American Ship Print, ca. 1850

Value (2011) | $1,800 Retail

When my grandmother passed away in the '90s, my mother and her siblings dispersed her possessions, and my mom wound up with this and gifted it to me.


And so I've had it since the '90s, and I got to say, it's been schlepped. I pulled it up from the basement today. It's been kind of disrespected.

Oh, dear. This is absolutely a beautiful American ship print. A lot of these celebrated a particular ship, but this doesn't do that. Just looking here, there's no name of the ship on the bow. There's a lovely feel about it, because one of the things it shows is it's entering a harbor. So there's that, "Ah, the voyage is over, we're coming in to land." On the other side of the ship there's a number of small sailboats. This was printed in the 1850s. You can tell from the style of lithography as well as the construction of the ship. The ship has sails. It's a square rigger. But it also has an engine. And there's no side paddle wheel. It's got to have a screw propeller on the back. We have the American flag here, and at the back of the ship, you have the British red ensign flag. What we find out is that this is really a pretty hardcore piece of advertising. This particular steamboat company, Williams and Guion, is a company that sails from New York, Queenstown and Liverpool. New York and Liverpool, there was a big traffic. And at the same time, down here in this bottom left corner, there's a card pasted in by a shipping agent who is very interested in having this advertised. There certainly aren't any docks in these Midwestern states. It sort of expresses how much the interior of the United States is being connected to the world, certainly by railroads, and then out to steamboats. This star and the star on the flag on the other mast is a symbol of the steamship line. What you look for, for quality ship prints, is all the little details-- figures on the deck, the rigging. You've got a repaired tear here. It's probably pasted onto a board. There's an equal one on the other side towards you. It's somewhat browned. There's a lot that could be done with this. You could spend $600 to $800 on restoring this. As it is, I think a fair retail value would be about $1,800.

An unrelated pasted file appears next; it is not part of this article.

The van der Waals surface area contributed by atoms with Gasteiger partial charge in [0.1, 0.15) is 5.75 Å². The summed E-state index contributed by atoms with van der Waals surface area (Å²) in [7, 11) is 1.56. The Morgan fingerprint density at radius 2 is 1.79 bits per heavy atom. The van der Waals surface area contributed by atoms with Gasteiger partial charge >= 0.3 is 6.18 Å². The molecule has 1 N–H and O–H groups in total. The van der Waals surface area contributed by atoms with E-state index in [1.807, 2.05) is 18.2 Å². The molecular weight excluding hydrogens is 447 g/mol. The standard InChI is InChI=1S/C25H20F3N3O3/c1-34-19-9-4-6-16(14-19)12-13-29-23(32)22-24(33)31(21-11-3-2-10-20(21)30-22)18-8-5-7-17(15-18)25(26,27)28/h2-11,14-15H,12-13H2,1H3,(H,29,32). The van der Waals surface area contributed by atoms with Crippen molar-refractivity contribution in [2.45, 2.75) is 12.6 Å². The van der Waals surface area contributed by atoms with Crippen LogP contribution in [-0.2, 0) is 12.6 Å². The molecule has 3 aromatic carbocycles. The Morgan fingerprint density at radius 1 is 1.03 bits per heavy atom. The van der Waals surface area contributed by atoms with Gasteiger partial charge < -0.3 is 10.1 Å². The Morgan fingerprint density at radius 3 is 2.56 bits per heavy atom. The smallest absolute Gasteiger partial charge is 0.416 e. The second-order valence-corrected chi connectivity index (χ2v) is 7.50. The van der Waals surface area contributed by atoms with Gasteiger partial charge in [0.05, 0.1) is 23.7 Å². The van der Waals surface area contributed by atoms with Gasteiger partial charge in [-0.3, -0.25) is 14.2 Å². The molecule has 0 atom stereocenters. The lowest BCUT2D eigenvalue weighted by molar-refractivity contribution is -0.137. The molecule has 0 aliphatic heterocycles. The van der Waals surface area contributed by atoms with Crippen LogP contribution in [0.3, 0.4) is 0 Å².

And if you spent $600 or so, you'd end up with about a $3,600 print.

Really? Wow.

And this is just a very nifty piece of Americana.

I'm a little flabbergasted, yeah. I mean, I've treated it like it was worth about $50.

I see.

And I'm going to take care of it, yeah.


You've certainly changed my opinion of it.

Appraisal Details

The Philadelphia Print Shop
Philadelphia, PA
Appraised value (2011)
$1,800 Retail
Minneapolis, MN (July 09, 2011)
19th Century

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